PGA of America chief executive officer Seth Waugh fanned the flames of the PGA Tour-LIV Golf civil war even as he called for civility at this week's PGA Championship.
Waugh told British newspaper The Times that players who left the PGA Tour for Saudi-backed LIV have "disappeared" and the breakaway series has no viable survival plan.
After LIV lured top PGA Tour talent with record $25 million purses and money guarantees, the PGA banned LIV players and restructured its schedule to have "designated events" with larger purses and limited fields to reward top stars.
That has left this week's showdown at Oak Hill and the other majors as the only place where LIV and PGA stars battle for bragging rights, with somewhat of a truce being called last month at Augusta National, where LIV had three of the top six finishers.
"The good news is the Masters went first and set the stage for, frankly, civility," Waugh told the Times. "That's the tone we want – nobody died, right?"
Waugh, however, ripped into LIV Golf, declaring such stars as Phil Mickelson and Dustin Johnson diminished after leaving the tour.
"I don't think division is good for the game," Waugh added. "Hopefully it's good for those individuals that have made whatever decisions they have, but the game has moved on.
"It has amplified those who have stayed and the ones who have left have largely disappeared from the landscape – in terms of an exposure perspective."
The comment came before Johnson won Sunday's LIV title in Tulsa in a dramatic playoff that went unseen in many US markets because television coverage was dropped after a storm delay pushed the finish beyond pre-set viewing windows.
"I'm really playing well," Johnson said. "The game is in good form so we'll see what happens. I feel like I'm doing everything well right now."
Waugh called the idea that fans will support LIV's team format "flawed" and said: "I don't think people really care about it and I don't see how it's a survivable business model.
"They can fund it for as long as they want to, but no matter how much money you have, at some point, burning it doesn't feel very good. I don't see they are accomplishing much."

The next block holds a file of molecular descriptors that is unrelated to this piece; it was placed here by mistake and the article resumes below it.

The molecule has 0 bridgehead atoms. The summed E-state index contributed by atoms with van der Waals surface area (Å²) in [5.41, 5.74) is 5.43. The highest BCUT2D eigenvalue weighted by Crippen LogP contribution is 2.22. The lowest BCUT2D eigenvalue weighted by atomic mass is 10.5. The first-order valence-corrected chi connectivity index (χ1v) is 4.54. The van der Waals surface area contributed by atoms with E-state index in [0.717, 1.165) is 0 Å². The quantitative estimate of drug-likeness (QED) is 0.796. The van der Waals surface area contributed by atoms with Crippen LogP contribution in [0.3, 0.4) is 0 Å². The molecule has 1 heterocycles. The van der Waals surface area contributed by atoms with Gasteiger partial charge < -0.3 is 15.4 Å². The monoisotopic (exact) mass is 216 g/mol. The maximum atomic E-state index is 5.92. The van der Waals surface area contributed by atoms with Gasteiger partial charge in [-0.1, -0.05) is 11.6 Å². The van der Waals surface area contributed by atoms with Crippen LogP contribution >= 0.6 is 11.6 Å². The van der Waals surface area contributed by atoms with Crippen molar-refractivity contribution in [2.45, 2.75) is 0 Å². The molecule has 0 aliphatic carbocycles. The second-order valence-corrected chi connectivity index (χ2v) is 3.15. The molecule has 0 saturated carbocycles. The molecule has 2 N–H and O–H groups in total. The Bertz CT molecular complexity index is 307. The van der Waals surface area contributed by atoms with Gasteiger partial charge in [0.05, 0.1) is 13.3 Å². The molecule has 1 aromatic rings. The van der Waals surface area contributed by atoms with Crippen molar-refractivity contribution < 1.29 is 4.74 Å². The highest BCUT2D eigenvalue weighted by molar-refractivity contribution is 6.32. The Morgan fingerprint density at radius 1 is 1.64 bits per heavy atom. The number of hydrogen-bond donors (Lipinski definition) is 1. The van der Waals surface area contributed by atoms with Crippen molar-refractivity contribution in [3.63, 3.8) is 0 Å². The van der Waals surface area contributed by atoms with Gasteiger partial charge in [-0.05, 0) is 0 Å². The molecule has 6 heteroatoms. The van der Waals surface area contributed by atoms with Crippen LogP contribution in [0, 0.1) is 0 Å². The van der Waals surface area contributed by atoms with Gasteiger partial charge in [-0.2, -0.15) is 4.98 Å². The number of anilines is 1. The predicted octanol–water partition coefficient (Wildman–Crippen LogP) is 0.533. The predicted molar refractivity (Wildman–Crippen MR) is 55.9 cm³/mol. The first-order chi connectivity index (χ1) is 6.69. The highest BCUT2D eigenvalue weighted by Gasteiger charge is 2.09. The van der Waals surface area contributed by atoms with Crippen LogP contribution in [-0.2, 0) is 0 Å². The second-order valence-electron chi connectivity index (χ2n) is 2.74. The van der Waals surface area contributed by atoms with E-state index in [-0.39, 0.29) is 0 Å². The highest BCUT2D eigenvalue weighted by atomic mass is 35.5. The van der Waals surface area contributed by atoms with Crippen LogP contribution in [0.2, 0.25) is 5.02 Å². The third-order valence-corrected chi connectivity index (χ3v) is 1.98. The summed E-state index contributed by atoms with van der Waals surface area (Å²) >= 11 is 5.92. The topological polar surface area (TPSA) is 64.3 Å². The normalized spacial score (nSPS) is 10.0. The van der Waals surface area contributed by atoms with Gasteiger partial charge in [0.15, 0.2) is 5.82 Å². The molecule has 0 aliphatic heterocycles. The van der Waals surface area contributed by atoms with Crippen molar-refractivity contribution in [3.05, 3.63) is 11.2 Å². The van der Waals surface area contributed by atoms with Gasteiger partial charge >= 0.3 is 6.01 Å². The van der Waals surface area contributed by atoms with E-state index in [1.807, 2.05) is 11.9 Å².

LIV Golf and the PGA Tour have taken their fight to court but a trial is at least a year away.
In the meantime, the majors have kept their qualifying criteria and remain open to LIV talent, but the fact the Saudi-backed events aren't awarded ranking points could slowly trim LIV players from the majors.
Waugh, also a governing board member for the Official World Golf Rankings, said he has problems with awarding points for LIV events, citing relegation and promotion plus the impact of team events.
"They have made a bad assumption that this will be a quick process," Waugh said. "It never has been."
German two-time major winner Martin Kaymer's withdrawal trimmed the number of LIV players in the field of 156 to 17, including six major winners with a combined 15 major titles.
Six-time major champion Mickelson and four-time major winner Brooks Koepka shared second place behind Spain's Jon Rahm at the Masters, with LIV's Patrick Reed tied for fourth.
World number one Rahm could be overtaken for the top spot at Oak Hill by world number two Scottie Scheffler, last year's Masters champion.
Forecasts are for cold and rainy conditions during competition days.
Mickelson is playing the PGA for the first time since winning the 2021 event at age 50 to become golf's oldest major winner.
He skipped last year's PGA and Masters before making his LIV debut last June after calling the breakaway circuit's Saudi backers "scary" over human rights issues and saying he backed the series for leverage against the PGA Tour.
Two-time major winner John Daly withdrew from the field on Monday, allowing German alternate Stephan Jaeger into the field.
Tiger Woods, a 15-time major champion, is out after ankle surgery following his withdrawal from last month's Masters.